Radical Teaching

Classroom strategies from a neurologist.

Whose Children Will Get the Best Jobs in the 21st Century?

The best jobs will go to applicants who can think.

With available information in all fields doubling every five years and the access to that information available globally, the best jobs will not go to the person who knows the most facts. Computers will always have the edge on that and when your children enter the workforce in the 21st century, if a computer can do the job, it will.

The best jobs will go to applicants who have the skillsets to analyze information as it becomes available, the flexibility to adapt when what were believed to be facts are revised, and to collaborate with other experts on a global playing field requiring tolerance, willingness to consider alternative perspectives, and articulately communicate one's ideas successfully.

The factory model of education still in place was designed for producing assembly line workers to do assigned tasks correctly. These workers did not need to analyze, create, or question. Automation and computerization are exceeding human ability for doing repetitive tasks and calculations, but the educational model has not changed. In response to more information, students are given bigger books and more to memorize. To provide more time for this additional rote memorization, creative opportunities- the arts, debate, and general P.E. are sacrificed to the alter of more predigested facts to be passively memorized without opportunities for students to discover the connections between isolated facts and build networks of concepts nor opportunities to apply what they learn in other contexts.
 

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This assembly line, test prep system doesn't prepare today's children to what the best job employers are already seeking—the ability to transfer knowledge to new contexts and apply that knowledge along with critical analysis of new information, judgment, creative problem solving, and the ability to evaluate and select which new data and tools can be applied in new ways to solve new problems and create new outcomes.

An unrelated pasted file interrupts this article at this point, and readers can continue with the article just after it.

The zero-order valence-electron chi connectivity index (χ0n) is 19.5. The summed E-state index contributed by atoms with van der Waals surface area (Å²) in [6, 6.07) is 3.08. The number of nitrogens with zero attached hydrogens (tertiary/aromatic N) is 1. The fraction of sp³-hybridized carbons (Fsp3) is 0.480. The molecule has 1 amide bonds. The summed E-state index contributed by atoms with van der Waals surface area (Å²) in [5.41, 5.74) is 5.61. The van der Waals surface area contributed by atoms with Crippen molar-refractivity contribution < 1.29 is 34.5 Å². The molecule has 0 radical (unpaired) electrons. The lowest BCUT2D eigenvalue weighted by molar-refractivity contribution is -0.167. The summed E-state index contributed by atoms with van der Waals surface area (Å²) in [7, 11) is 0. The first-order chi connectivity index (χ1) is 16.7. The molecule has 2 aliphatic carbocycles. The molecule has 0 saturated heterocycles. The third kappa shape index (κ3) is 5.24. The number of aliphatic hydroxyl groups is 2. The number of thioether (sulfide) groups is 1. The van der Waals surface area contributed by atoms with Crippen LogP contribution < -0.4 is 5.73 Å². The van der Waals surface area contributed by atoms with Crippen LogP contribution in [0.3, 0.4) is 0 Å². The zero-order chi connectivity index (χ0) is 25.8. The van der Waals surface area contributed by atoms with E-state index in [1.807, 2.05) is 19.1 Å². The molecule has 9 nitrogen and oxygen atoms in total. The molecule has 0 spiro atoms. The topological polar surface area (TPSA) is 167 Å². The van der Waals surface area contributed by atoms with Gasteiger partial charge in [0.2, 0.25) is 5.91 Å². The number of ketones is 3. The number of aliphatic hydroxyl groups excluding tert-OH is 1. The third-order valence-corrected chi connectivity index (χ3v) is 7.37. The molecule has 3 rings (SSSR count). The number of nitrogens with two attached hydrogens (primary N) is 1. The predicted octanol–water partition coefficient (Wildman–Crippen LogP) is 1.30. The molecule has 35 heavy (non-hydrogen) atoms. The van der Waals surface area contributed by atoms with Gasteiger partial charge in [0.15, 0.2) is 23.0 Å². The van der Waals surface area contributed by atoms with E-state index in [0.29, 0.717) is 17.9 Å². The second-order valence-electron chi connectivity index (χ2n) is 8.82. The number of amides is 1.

Without these higher order, cognitive skillsets, today's students will only be prepared for assembly line work, slightly more technological, or service industries. They won't be able to compete on the global employment market with students currently developing the executive functions to succeed at the best, most creative, and personally rewarding jobs. This is not to say that the other types of jobs are not important or that the people who do them are less deserving of respect and appreciation. What is important is that today's students have the education they need to choose the career path that will give them the most satisfaction.

What Are the Skillsets and How Do Your Children Get Them?

What my field of neurology has called "Executive Functions" for over 100 years are these highest cognitive processes. These are skillsets beyond those computers can do because they require flexible, interpretive, creative, and multidimensional thinking—suitable for current and future challenges and opportunities. The executive functions include judgment, prioritizing, planning ahead, interpretation, critical analysis, deduction, induction, pattern recognition and expansion, self-monitoring, self-correcting, abstraction, concept development, flexibility, tolerance, risk assessment, resisting immediate gratification to plan and achieve long-term goals, and creative problem solving.